DUBAI, United Arab Emirates — Iran has sentenced a popular rapper to six years and three months in prison over his participation in protests that rocked the country last year, his supporters said Monday.
A social media account run by supporters of Toomaj Salehi announced the sentence, as did Ye-One Rhie, a member of the German parliament who has campaigned on his behalf. There was no immediate word from Iranian authorities.
Salehi was among thousands of mostly young Iranians who took to the streets last fall after the death of Mahsa Amini, a 22-year-old woman who had been arrested by Iran’s morality police for allegedly violating the country’s strict Islamic dress code. The protests spread across the country and quickly escalated into calls for the overthrow of Iran’s clerical rulers.
The 33-year-old rapper, who was arrested last October, had criticized Iran’s government in songs and music videos that were widely circulated online.
“Someone’s crime was dancing with her hair in the wind,” he raps in a video with over 450,000 views on YouTube – an apparent reference to Amini.
In another verse, he predicts the downfall of Iran’s theocracy. “Your whole past is dark, the government that took the light out of the eyes… We go from the bottom of the pyramid and knock to the top… Forty-four years of your government, this is the year of failure.”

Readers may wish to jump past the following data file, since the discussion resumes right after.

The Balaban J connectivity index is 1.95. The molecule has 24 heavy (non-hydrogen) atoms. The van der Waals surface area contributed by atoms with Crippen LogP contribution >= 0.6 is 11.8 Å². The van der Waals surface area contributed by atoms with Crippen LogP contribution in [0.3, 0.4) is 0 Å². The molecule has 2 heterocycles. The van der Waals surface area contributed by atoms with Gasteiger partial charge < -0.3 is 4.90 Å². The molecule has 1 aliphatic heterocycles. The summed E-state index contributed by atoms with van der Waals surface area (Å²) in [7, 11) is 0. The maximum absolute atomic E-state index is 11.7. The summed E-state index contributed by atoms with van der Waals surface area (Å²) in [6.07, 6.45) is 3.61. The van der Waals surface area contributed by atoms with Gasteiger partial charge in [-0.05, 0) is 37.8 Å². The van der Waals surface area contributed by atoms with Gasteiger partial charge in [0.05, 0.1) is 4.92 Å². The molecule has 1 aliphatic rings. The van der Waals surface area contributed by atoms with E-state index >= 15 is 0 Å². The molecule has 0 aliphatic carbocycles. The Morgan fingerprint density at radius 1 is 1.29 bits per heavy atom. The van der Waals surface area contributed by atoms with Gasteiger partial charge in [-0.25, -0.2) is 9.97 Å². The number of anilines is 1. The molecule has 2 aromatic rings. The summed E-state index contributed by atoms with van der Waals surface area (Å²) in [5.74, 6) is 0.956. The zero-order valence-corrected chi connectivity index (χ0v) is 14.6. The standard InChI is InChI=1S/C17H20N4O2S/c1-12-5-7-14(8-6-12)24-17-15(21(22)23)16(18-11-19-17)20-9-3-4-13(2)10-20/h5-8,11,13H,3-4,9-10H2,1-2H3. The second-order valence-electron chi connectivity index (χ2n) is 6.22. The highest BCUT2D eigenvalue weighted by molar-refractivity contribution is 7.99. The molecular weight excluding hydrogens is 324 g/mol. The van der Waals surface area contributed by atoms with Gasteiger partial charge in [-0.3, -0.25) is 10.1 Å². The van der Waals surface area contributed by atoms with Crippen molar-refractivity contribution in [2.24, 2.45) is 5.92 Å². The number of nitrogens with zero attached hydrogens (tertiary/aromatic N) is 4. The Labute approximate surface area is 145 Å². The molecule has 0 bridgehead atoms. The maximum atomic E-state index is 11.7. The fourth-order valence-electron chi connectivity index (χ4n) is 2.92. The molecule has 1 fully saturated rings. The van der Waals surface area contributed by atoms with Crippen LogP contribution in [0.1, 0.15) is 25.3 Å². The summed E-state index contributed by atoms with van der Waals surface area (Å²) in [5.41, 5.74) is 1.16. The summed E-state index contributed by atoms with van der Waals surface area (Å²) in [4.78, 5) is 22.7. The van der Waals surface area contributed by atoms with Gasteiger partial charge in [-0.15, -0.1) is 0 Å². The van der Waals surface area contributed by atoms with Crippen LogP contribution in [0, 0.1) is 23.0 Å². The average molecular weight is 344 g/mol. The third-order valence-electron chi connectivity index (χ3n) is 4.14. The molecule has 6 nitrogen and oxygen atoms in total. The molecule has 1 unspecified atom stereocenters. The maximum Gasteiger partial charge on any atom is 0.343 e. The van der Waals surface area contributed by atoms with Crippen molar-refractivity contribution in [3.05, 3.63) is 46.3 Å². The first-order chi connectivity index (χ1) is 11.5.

After his arrest, state media released a video showing him blindfolded and apologizing for his words, a statement likely made under duress. Rights groups say Iran routinely tortures prisoners into making false confessions.
Following the protests, authorities launched a heavy crackdown, in which over 500 people were killed and nearly 20,000 arrested, according to Human Rights Activists in Iran, a group that closely monitored the unrest. Authorities have said many of those detained were released or given reduced sentences.
The protests largely died down earlier this year, but there are still widespread signs of discontent.
Iran has executed a total of seven people in connection with the protests, accusing them of attacking security forces. They were convicted in secretive courts where rights groups say they were denied the right to defend themselves. Salehi’s supporters had feared that he too could face the death penalty.
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